Recent press coverage of Adam Johnson, the ‘Rape Clause’, and responses to rape storylines in Broadchurch and Emmerdale are but a handful of instances demonstrating the complex attitudes bound up in public understandings of rape. Can the Bible – given its considerable influence on Western culture – contribute to the discussion? And if so, how? The new Shiloh Project, which I co-direct with Katie Edwards and Caroline Blyth, seeks to answer that very question.

The Bible is of limited value for reconstructing specific events of the past. For the social historian, however, the Bible holds more promise. When it comes to social values, attitudes and laws concerning sex, the Bible has undeniably had tremendous influence.

For example, one biblical commentator claims that the biblical incest laws ‘have had greater effect on Western law than any comparable body of biblical laws’. 1 The kinship and marriage laws (known as consanguinity and affinity laws), which were used in Christian Europe over centuries, were directly derived from biblical incest laws. 2 They were also used rather fluidly. In the twelfth century, Eleanor of Aquitaine’s marriage to Louis VII of France was annulled (following the birth of two daughters and no sons) on the grounds of a blood relationship in the fourth degree. Next, however, Eleanor married Henry (who would become Henry II of England): her cousin in the third degree!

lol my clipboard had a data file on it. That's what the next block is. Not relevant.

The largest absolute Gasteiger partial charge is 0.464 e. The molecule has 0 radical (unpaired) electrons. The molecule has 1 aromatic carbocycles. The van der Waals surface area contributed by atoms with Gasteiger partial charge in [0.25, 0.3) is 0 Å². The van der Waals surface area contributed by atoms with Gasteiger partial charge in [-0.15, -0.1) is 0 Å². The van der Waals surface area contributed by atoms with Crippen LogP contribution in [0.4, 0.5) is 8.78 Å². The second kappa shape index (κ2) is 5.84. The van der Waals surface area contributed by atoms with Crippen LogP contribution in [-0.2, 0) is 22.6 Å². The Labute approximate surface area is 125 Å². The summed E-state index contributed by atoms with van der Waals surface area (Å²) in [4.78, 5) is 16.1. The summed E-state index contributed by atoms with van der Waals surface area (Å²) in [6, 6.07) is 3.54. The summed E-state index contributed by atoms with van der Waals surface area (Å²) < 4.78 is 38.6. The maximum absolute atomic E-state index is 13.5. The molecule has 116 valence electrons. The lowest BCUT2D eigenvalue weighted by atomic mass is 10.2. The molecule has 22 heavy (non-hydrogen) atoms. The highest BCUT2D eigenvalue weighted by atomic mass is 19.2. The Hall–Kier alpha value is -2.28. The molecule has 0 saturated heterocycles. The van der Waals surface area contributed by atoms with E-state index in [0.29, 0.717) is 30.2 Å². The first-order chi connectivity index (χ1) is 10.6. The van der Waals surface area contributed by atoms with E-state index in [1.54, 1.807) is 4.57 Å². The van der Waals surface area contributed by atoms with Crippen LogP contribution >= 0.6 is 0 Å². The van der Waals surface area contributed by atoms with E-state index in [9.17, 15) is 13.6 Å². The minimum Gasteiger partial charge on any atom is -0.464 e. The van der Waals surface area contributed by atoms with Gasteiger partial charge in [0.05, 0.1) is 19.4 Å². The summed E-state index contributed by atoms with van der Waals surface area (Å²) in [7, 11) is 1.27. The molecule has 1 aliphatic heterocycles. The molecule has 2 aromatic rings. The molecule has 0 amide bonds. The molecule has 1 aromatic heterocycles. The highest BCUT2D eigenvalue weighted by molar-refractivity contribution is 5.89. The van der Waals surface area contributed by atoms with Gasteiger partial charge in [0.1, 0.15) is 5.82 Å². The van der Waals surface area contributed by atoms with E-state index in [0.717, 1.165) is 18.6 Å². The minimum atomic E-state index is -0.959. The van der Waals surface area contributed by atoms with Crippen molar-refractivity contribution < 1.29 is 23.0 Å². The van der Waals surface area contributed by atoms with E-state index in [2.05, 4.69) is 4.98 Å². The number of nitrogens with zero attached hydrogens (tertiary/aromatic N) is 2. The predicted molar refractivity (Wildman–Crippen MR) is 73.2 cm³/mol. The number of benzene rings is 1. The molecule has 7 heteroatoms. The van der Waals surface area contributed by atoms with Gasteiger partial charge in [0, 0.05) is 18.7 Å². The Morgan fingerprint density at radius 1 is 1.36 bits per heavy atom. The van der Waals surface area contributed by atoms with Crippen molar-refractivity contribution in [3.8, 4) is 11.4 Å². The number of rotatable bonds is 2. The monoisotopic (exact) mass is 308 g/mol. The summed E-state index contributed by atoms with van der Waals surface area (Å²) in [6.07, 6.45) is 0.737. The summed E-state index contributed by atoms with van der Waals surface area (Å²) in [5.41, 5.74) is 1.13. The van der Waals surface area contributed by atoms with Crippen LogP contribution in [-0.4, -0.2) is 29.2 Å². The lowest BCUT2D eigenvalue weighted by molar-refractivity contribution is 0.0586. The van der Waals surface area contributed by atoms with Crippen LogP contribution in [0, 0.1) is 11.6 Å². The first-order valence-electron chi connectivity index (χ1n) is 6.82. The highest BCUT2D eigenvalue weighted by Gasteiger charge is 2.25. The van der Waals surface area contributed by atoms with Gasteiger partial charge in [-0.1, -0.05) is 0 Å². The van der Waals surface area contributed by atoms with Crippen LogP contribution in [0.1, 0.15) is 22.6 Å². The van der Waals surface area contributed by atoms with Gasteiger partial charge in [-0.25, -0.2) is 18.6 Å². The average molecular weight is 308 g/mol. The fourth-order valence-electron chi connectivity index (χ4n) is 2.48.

The rape laws and narratives of the Bible also hold out promise for explorations of attitudes to rape throughout history. Male-male rape is threatened twice (Genesis 19 and Judges 19) and in both cases the rapists are invited to violate women instead – with the implication that rape of a woman is less abhorrent and less ‘wrong’ than the rape of a man.